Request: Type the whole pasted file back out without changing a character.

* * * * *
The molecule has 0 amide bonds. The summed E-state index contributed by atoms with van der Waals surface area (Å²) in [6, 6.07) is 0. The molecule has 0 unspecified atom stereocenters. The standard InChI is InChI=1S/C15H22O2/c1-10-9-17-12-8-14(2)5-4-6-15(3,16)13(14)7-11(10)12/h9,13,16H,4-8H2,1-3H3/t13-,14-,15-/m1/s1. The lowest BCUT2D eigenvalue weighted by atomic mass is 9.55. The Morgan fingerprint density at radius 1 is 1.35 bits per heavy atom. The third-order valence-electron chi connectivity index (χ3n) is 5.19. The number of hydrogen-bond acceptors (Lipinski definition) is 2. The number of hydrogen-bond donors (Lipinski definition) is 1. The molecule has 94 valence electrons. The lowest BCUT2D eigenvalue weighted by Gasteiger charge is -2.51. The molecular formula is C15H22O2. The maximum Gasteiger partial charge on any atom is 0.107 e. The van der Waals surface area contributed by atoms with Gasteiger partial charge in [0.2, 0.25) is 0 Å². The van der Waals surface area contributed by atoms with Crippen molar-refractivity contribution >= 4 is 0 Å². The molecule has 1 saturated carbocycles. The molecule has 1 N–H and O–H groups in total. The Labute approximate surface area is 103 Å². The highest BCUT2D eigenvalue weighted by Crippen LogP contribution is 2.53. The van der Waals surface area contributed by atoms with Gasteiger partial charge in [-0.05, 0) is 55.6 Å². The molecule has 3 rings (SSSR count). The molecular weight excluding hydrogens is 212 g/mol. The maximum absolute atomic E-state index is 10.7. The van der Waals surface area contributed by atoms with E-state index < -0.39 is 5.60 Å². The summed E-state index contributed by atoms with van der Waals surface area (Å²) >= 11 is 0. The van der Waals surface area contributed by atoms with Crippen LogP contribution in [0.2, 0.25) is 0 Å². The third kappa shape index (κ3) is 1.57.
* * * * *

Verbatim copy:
The molecule has 0 amide bonds. The summed E-state index contributed by atoms with van der Waals surface area (Å²) in [6, 6.07) is 0. The molecule has 0 unspecified atom stereocenters. The standard InChI is InChI=1S/C15H22O2/c1-10-9-17-12-8-14(2)5-4-6-15(3,16)13(14)7-11(10)12/h9,13,16H,4-8H2,1-3H3/t13-,14-,15-/m1/s1. The lowest BCUT2D eigenvalue weighted by atomic mass is 9.55. The Morgan fingerprint density at radius 1 is 1.35 bits per heavy atom. The third-order valence-electron chi connectivity index (χ3n) is 5.19. The number of hydrogen-bond acceptors (Lipinski definition) is 2. The number of hydrogen-bond donors (Lipinski definition) is 1. The molecule has 94 valence electrons. The lowest BCUT2D eigenvalue weighted by Gasteiger charge is -2.51. The molecular formula is C15H22O2. The maximum Gasteiger partial charge on any atom is 0.107 e. The van der Waals surface area contributed by atoms with Gasteiger partial charge in [0.2, 0.25) is 0 Å². The van der Waals surface area contributed by atoms with Crippen molar-refractivity contribution >= 4 is 0 Å². The molecule has 1 saturated carbocycles. The molecule has 1 N–H and O–H groups in total. The Labute approximate surface area is 103 Å². The highest BCUT2D eigenvalue weighted by Crippen LogP contribution is 2.53. The van der Waals surface area contributed by atoms with Gasteiger partial charge in [-0.05, 0) is 55.6 Å². The molecule has 3 rings (SSSR count). The molecular weight excluding hydrogens is 212 g/mol. The maximum absolute atomic E-state index is 10.7. The van der Waals surface area contributed by atoms with E-state index < -0.39 is 5.60 Å². The summed E-state index contributed by atoms with van der Waals surface area (Å²) >= 11 is 0. The van der Waals surface area contributed by atoms with Crippen LogP contribution in [0.2, 0.25) is 0 Å². The third kappa shape index (κ3) is 1.57.